The bat choice: Would switching from aluminum to wood bats keep players safer?
Sixty feet, six inches.
It’s not much room to get out of the way when a baseball jumps off a bat at, say 92 miles an hour.
According to ball exit-speed studies, that’s how fast a ball travels off a bat when a pitcher throws it 75 miles an hour and the bat speed is clocked at 70 mph.
The harder a pitcher throws, the harder a batter swings, the faster a ball hit back up the box will reach a pitcher.
A ball pitched at 95 mph takes roughly four-tenths of a second to reach home plate. It’s not much time for a batter to react, let alone a pitcher who is following through on his delivery to get into position to field the ball — or even deflect it with his glove.
It seems to be an annual debate over the safety of aluminum vs. wood bats, not only in high school, but college baseball. This spring, a serious injury to a high school player in California started the argument all over again.
Gunnar Sanderson was pitching in a practice game March 11 when he was hit just above the left ear by a batted ball estimated to be traveling 100 mph off an aluminum bat.
He was rushed to a hospital with a fractured skull. He was put into a medically induced coma after surgery. Instead of being in the coma three days as expected, he didn’t regain consciousness until April 1. He’s slowly improving, according to newspaper accounts, and his high school’s league immediately banned aluminum bats.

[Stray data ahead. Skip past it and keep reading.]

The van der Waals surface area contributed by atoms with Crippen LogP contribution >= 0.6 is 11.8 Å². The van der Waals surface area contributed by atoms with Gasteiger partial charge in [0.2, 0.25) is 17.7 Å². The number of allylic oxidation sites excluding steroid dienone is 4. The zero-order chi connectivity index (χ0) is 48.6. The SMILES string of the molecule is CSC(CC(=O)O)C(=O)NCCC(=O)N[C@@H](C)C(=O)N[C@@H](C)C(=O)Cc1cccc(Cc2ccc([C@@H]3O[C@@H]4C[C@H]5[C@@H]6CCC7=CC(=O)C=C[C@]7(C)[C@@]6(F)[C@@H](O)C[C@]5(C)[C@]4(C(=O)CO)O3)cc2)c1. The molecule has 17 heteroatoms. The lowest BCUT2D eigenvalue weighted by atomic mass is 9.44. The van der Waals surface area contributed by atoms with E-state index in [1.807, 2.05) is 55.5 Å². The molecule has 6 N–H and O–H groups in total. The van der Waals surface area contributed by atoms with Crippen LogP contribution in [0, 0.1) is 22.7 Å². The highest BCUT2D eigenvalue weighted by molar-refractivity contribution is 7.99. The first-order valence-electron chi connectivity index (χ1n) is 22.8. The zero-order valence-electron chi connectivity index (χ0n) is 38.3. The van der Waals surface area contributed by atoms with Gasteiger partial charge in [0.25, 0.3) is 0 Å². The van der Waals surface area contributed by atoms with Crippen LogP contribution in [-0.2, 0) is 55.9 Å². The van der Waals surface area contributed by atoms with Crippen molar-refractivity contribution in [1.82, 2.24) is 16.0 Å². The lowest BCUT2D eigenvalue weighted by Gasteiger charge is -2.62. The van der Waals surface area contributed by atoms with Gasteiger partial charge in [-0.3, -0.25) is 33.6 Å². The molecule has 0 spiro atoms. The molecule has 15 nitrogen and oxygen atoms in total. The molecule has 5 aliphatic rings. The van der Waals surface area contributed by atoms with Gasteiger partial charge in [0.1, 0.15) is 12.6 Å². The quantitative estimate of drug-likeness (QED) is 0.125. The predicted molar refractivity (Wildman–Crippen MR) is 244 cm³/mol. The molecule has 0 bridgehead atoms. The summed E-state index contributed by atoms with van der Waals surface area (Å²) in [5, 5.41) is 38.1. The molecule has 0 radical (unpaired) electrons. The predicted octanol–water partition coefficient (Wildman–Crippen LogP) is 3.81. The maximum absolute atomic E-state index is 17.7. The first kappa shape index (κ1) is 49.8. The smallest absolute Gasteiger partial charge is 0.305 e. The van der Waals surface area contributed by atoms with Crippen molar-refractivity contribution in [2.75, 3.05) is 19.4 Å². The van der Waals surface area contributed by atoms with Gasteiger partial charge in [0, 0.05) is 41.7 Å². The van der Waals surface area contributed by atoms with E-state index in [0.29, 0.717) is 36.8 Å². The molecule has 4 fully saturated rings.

The San Francisco Giants and Louisville Slugger donated wood bats to the league.
Would using a wood bat have lessened Sanderson’s injury?
There’s no way to know, but proponents of wood bats point to a smaller “sweet spot” that reduces the hitting area on the bat and slower exit speeds as reasons to swing lumber instead of pipe.
Others cite the rarity of a ball hit right back at the pitcher, the risk factor of shattered wood bats striking players and the cost of replacing wood bats as reasons to stay with aluminum.
No governing body at the high school or college level has ordered the use of wood bats, although the NCAA is calling for non-wood bats to be retooled by next season to make exit speeds more in line with their wood counterparts.
Perry Keith has seen a lot in 23 years of coaching.
The NJCAA Hall of Fame coach from Connors State (Okla.) College has seen Region 2 go from the use of aluminium bats to wood bats for a few years and back to aluminium three years ago.
“I wish everyone went to (wood). We’re the only region around here that used them,” Keith said.